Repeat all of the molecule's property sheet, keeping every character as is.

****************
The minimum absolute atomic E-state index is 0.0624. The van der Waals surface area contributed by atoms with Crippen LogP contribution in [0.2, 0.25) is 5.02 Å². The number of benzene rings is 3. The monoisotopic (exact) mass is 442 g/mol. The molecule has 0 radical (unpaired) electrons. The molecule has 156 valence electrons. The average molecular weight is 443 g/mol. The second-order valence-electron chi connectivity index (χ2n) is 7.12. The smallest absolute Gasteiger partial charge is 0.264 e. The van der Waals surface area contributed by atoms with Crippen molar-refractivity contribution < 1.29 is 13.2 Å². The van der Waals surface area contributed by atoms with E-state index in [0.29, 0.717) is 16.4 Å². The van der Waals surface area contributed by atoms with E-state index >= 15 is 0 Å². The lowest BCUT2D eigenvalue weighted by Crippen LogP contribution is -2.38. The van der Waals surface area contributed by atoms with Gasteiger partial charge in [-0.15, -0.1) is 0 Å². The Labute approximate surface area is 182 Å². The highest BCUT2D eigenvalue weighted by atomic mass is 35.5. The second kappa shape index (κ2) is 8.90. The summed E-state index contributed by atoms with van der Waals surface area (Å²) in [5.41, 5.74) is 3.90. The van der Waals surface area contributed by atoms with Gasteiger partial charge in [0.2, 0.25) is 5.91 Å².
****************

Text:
The minimum absolute atomic E-state index is 0.0624. The van der Waals surface area contributed by atoms with Crippen LogP contribution in [0.2, 0.25) is 5.02 Å². The number of benzene rings is 3. The monoisotopic (exact) mass is 442 g/mol. The molecule has 0 radical (unpaired) electrons. The molecule has 156 valence electrons. The average molecular weight is 443 g/mol. The second-order valence-electron chi connectivity index (χ2n) is 7.12. The smallest absolute Gasteiger partial charge is 0.264 e. The van der Waals surface area contributed by atoms with Crippen molar-refractivity contribution < 1.29 is 13.2 Å². The van der Waals surface area contributed by atoms with E-state index in [0.29, 0.717) is 16.4 Å². The van der Waals surface area contributed by atoms with E-state index >= 15 is 0 Å². The lowest BCUT2D eigenvalue weighted by Crippen LogP contribution is -2.38. The van der Waals surface area contributed by atoms with Gasteiger partial charge in [-0.15, -0.1) is 0 Å². The Labute approximate surface area is 182 Å². The highest BCUT2D eigenvalue weighted by atomic mass is 35.5. The second kappa shape index (κ2) is 8.90. The summed E-state index contributed by atoms with van der Waals surface area (Å²) in [5.41, 5.74) is 3.90. The van der Waals surface area contributed by atoms with Gasteiger partial charge in [0.2, 0.25) is 5.91 Å².